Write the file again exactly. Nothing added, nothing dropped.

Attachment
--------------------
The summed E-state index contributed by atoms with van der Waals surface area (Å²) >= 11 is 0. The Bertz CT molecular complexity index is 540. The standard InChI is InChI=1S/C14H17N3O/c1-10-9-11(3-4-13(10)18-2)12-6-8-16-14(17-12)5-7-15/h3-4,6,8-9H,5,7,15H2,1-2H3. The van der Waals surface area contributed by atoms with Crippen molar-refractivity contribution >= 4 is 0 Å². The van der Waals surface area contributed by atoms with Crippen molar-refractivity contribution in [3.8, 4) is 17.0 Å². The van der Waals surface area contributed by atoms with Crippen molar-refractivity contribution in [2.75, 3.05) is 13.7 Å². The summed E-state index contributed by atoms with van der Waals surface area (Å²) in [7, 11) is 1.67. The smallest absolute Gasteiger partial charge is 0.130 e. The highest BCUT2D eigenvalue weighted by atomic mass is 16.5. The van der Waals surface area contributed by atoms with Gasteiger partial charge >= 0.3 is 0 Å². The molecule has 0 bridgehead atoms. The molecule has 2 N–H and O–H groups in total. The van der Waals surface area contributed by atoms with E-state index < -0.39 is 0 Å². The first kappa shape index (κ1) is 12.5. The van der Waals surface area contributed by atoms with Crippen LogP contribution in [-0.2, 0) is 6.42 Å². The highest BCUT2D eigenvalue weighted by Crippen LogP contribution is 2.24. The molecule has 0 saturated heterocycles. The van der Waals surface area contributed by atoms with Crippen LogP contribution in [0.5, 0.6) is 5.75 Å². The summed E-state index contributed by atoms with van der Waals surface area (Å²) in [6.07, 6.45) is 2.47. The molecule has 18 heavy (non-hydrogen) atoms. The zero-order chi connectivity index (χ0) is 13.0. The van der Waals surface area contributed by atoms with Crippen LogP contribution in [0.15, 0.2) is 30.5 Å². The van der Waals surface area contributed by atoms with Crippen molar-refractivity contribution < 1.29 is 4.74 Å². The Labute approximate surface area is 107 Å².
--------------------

The summed E-state index contributed by atoms with van der Waals surface area (Å²) >= 11 is 0. The Bertz CT molecular complexity index is 540. The standard InChI is InChI=1S/C14H17N3O/c1-10-9-11(3-4-13(10)18-2)12-6-8-16-14(17-12)5-7-15/h3-4,6,8-9H,5,7,15H2,1-2H3. The van der Waals surface area contributed by atoms with Crippen molar-refractivity contribution >= 4 is 0 Å². The van der Waals surface area contributed by atoms with Crippen molar-refractivity contribution in [3.8, 4) is 17.0 Å². The van der Waals surface area contributed by atoms with Crippen molar-refractivity contribution in [2.75, 3.05) is 13.7 Å². The summed E-state index contributed by atoms with van der Waals surface area (Å²) in [7, 11) is 1.67. The smallest absolute Gasteiger partial charge is 0.130 e. The highest BCUT2D eigenvalue weighted by atomic mass is 16.5. The van der Waals surface area contributed by atoms with Gasteiger partial charge >= 0.3 is 0 Å². The molecule has 0 bridgehead atoms. The molecule has 2 N–H and O–H groups in total. The van der Waals surface area contributed by atoms with E-state index < -0.39 is 0 Å². The first kappa shape index (κ1) is 12.5. The van der Waals surface area contributed by atoms with Crippen LogP contribution in [-0.2, 0) is 6.42 Å². The highest BCUT2D eigenvalue weighted by Crippen LogP contribution is 2.24. The molecule has 0 saturated heterocycles. The van der Waals surface area contributed by atoms with Crippen LogP contribution in [0.5, 0.6) is 5.75 Å². The summed E-state index contributed by atoms with van der Waals surface area (Å²) in [6.07, 6.45) is 2.47. The molecule has 18 heavy (non-hydrogen) atoms. The zero-order chi connectivity index (χ0) is 13.0. The van der Waals surface area contributed by atoms with Crippen LogP contribution in [0.15, 0.2) is 30.5 Å². The van der Waals surface area contributed by atoms with Crippen molar-refractivity contribution < 1.29 is 4.74 Å². The Labute approximate surface area is 107 Å².